Good morning and welcome to Tuesday. Here's the Digest.
1. Lawmakers have lots of questions about the state's settlement with 3M. At a House Ways and Means Committee hearing Monday at the Capitol, lawmakers questioned whether two state agencies have the authority to spend a $850 million lawsuit settlement between 3M and the state and asked whether legislative action is needed. "There's an awful lot depending on this money being spent," said Jim Knoblach, R-St. Cloud, the committee chairman. "I just wonder if maybe we don't need to look at doing something this session to create this fund and help facilitate it and make sure that there isn't any doubt about the ability to get this money to the people that it needs to get to." Some committee members asked whether legislative approval is needed for the Minnesota Pollution Control Agency and the Department of Natural Resources to allocate the funds. "This is not about PFCs. It's not about cleaning up pollution," said Rep. Pat Garofalo, R-Farmington. "This is about who decides and who makes decisions with public money." DFL Attorney General Lori Swanson did not attend Monday's hearing. Officials from the MPCA and the DNR told the committee they believe their agencies do have the authority to spend remediation funds. (MPR News)
2. Lawmaker takes aim at state IT agency. One of the state agencies under fire for its work on the troubled vehicle licensing and registration system would be abolished under legislation introduced Monday in the Minnesota Senate. Sen. Julie Rosen, R-Vernon Center, is proposing to eliminate Minnesota IT Services (MNIT) in its current form and create a new information technology division within the Department of Administration. The department’s commissioner, rather than the governor, would appoint a chief information officer to head the division. Rosen said the bill was inspired by the problem-plagued launch of the Minnesota Licensing and Registration system (MNLARS). “That’s the straw that broke the camel’s back,” Rosen said. “We are spending way too much money, no accountability. You ask questions, they can’t answer them.” Rosen said she wants to redefine the purpose of MNIT and make it competitive. Her bill would require the division to participate in competitive bidding with outside vendors on IT projects. (MPR News)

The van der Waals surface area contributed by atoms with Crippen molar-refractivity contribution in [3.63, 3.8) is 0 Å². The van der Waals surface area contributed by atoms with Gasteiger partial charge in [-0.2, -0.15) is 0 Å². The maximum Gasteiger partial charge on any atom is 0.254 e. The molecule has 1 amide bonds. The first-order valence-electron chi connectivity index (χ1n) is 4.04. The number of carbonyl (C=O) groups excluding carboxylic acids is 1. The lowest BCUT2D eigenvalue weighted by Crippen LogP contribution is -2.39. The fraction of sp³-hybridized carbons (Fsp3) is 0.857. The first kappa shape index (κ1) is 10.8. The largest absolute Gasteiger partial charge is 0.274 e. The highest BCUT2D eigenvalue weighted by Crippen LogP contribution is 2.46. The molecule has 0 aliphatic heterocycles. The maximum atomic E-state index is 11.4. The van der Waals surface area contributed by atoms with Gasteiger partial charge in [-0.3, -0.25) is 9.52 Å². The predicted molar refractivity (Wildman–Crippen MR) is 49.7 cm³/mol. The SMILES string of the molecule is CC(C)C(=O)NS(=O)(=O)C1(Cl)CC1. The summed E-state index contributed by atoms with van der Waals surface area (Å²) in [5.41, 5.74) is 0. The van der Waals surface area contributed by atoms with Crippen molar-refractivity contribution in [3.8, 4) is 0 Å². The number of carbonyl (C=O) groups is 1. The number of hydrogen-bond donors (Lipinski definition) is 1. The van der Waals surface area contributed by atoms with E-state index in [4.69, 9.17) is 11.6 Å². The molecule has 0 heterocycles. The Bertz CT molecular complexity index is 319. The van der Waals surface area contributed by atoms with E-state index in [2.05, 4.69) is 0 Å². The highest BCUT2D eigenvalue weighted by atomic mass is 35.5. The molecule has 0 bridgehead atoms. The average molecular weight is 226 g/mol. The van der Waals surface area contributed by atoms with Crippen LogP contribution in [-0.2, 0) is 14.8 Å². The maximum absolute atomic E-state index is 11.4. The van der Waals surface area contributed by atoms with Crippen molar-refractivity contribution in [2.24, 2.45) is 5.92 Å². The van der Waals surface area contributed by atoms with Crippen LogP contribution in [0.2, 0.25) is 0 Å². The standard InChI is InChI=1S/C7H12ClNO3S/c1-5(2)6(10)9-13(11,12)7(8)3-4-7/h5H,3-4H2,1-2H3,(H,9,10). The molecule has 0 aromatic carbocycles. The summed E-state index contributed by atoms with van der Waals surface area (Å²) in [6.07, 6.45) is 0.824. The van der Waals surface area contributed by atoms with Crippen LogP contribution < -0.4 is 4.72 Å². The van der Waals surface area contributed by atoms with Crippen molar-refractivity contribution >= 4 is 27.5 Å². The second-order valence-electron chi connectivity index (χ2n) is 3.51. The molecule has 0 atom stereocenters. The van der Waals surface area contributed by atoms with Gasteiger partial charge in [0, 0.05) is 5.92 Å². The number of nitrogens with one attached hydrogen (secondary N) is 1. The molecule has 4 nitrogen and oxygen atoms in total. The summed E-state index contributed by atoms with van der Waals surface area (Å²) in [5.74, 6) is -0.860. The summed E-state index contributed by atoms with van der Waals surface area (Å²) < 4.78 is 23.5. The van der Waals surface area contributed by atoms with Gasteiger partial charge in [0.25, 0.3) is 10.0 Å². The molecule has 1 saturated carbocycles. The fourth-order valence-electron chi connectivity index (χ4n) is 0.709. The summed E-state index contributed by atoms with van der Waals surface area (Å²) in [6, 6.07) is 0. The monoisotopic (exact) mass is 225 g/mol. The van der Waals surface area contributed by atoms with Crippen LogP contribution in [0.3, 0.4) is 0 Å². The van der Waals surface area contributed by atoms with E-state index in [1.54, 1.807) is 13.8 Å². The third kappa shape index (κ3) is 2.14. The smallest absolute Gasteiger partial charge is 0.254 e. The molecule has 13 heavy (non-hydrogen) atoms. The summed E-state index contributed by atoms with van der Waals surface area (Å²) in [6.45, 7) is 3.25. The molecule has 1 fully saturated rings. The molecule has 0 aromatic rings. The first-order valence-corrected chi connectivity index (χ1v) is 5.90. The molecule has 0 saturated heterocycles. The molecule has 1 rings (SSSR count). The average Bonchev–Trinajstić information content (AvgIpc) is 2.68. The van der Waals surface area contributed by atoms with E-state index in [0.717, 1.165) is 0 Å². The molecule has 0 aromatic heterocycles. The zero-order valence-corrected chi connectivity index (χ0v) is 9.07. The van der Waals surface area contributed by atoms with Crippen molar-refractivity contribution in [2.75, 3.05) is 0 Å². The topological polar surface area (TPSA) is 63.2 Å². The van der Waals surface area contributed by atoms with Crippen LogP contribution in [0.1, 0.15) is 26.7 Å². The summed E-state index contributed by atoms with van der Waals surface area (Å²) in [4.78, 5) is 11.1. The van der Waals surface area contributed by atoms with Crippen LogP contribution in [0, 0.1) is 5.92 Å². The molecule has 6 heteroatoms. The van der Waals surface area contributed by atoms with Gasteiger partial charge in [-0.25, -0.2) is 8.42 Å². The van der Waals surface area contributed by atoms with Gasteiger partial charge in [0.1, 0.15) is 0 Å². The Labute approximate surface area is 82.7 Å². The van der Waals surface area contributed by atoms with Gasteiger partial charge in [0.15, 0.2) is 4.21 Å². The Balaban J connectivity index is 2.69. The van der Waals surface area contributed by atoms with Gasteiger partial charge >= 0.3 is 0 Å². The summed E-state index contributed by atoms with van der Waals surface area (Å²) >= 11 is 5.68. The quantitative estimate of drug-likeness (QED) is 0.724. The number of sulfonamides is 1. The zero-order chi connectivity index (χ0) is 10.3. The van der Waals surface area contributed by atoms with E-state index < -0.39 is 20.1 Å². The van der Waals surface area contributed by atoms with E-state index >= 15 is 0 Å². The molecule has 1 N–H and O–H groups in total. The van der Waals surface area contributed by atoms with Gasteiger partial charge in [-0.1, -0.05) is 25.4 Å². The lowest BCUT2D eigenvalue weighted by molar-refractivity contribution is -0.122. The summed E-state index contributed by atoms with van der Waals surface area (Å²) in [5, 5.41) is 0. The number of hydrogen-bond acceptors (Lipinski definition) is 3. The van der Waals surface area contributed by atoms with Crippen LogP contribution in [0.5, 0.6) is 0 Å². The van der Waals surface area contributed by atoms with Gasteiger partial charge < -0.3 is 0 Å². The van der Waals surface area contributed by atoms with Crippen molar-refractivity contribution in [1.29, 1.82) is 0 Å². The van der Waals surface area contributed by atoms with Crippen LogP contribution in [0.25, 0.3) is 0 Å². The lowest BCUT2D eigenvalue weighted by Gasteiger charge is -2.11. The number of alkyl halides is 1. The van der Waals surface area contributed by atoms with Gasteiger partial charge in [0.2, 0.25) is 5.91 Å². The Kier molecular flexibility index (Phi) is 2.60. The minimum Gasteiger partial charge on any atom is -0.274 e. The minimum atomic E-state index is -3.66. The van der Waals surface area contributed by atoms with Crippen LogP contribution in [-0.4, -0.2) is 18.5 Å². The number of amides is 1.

3. Metro Mobility may use ride-sharing services. The Metropolitan Council may consider adding ride-sharing services such as Uber and Lyft to augment its current mix of choices for some 40,000 Twin Citians who are unable to use traditional buses or light rail. Other transit providers across the country, including Boston, Kansas City and the St. Petersburg, Fla. area, are experimenting with programs involving ride-sharing firms, too. The idea is to provide efficient and cost-effective service as baby boomers age and demand surges. Transit agencies “need to think outside of the bus,” said Robbie Makinen, president and CEO of the Kansas City Area Transportation Authority, which rolled out a ride-sharing pilot program last year. But not everyone is a fan of using Uber and Lyft to supplement Metro Mobility. Met Council member Edward Reynoso said he has “grave concerns” about the way ride-sharing firms check drivers’ backgrounds and he questions whether they have sufficient insurance. (Star Tribune)
4. Students of color more likely to face discipline.The state Department of Human Rights released a study March 2 that found students of color received 66 percent of all suspensions and expulsions despite making up 31 percent of the state’s public school enrollment. Only 14 percent of Minnesota students have a disability, but they accounted for 41 percent of those types of discipline incidents. The disparity falls the hardest on black and Native American students. Native students are 10 times as likely to be suspended or expelled as whites, and black students are eight times as likely. During the 2016-17 school year, black students, who make up about 10 percent of the state’s school enrollment, were involved in nearly 18,000 of the 46,311 disciplinary incidents, or 39 percent, state data show. (Pioneer Press)
5. Xcel may return tax windfall to customers. The new federal tax law cut the corporate income tax rate from 35 percent to 21 percent. Most companies would return income tax savings to their shareholders. But since utilities are often monopolies, their income is regulated. Minneapolis-based Xcel expects to require $133 million less in revenue for its Minnesota electric operations in 2018, according to a filing Friday with the Public Utilities Commission. The company’s gas utility operations would require $8 million less in revenue. Those estimates account for the general corporate tax cut, as well as from utility-specific federal tax changes in the new law. “We intend to ensure our customers receive the full value of the tax reform benefits,” Xcel said in the PUC filing. (Star Tribune)